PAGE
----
These are a selection of issues that I now consider are somewhat up in the air following the autumn decisions by the Court of Appeal in public law cases. I’m sure that there are many others
1. What, precisely, does “nothing else will do” mean? [see my article in Family Law for more digression on this topic alone http://www.familylaw.co.uk/articles/nothing-else-will-do-why-the-last-resort-won-t-necessarily-be-the-last-word ]
2. When properly rigorous judgments that comply with Re B-S finally filter through into appeals (i.e about 2 months from now), will the Court of Appeal intervene to replace the judicial decision about Placement Orders? So far, what we have had is “go back and rehear the case, as the judgment is deficient” – what we don’t know is the extent to which the Court of Appeal will want to get under the bonnet of cases where the judgment ticks the boxes (to mix metaphors horribly)
3. For the purpose of appeals, now that we know that almost anything one would ever appeal in public law cases has the test of “wrong” and not “plainly wrong” – how much distance is there between those two phrases?
4. Has the previous latitude given to the decisions of the Family Proceedings Court that their judgments were not intended to be compared to the sort of judgment one would expect of a professional judge – and the time constraints on them were to be weighed in the balance (Re M – Section 1995 appeals 1995 and Re O Care versus Supervision 1996) now gone where the case involves placement outside the birth family? The rigorous requirements of Re B-S seem to apply firmly to the FPC as well as to professional judges. Where exactly does this fit within the standardised template?
5. Does the Court of Appeal decision in Re B (A child) 2012 2 FLR 1358 which suggests that even a solid application for leave for party status or leave to apply for a residence order can be refused if the impact on the child (including delay) is sufficient, stand in cases where Placement order is an alternative [note particularly that the test now appears to be higher for s10(9) leave than it is for leave to oppose adoption]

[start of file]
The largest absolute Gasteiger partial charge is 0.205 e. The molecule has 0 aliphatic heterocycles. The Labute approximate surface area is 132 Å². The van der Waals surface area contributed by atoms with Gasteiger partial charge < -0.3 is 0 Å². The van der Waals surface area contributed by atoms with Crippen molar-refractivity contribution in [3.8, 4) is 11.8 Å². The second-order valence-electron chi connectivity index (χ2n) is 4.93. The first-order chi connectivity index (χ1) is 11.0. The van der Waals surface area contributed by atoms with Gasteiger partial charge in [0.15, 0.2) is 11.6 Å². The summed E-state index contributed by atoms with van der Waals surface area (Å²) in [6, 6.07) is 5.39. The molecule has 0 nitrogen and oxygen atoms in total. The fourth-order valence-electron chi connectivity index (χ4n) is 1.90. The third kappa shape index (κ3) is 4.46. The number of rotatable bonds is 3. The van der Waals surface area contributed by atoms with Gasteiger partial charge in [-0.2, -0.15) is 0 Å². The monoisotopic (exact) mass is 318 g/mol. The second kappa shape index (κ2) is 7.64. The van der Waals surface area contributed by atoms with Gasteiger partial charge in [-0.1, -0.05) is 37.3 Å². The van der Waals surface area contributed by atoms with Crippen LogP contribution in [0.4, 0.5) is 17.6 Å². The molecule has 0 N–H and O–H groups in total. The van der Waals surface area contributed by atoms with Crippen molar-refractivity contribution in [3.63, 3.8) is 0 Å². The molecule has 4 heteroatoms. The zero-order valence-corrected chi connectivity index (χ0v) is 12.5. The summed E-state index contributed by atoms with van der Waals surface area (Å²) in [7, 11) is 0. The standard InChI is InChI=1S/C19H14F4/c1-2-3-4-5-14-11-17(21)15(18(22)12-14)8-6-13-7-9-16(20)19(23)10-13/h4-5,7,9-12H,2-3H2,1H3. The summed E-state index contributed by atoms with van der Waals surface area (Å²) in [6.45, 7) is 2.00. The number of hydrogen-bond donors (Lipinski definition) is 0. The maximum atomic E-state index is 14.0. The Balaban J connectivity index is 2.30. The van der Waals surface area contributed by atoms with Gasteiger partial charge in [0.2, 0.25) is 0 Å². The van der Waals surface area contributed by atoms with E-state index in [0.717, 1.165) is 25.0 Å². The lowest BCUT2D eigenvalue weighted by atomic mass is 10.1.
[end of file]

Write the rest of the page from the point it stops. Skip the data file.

6. Is dual-planning still legal, given the conflict between Re P and “nothing else will do?” as highlighted in the Re DR 2013 case?
7. Where a Court is satisfied that the child has to be permanently placed outside the family, do they have to reject long-term fostering as an option in order to make a Placement Order? (again, as floated in the Re DR 2013 case)
8. Should adopters be represented at a leave to oppose adoption application?
9. Should the child?
10. Will parents be given public funding for such applications? If not, will judicial reviews ensue?
11. What exactly does a contested adoption hearing involve? To what extent will the parents be able to cross-examine the adopters? [particularly relevant if the parent can’t get funding for lawyers at a contested adoption hearing] How will Guardians approach establishing the wishes and feelings of the child without causing disruption? What impact will a contested adoption hearing have on future contact ? How precisely can a Court assess the impact of having a contested adoption hearing when deciding an application for leave when nobody yet knows what a contested adoption hearing would involve?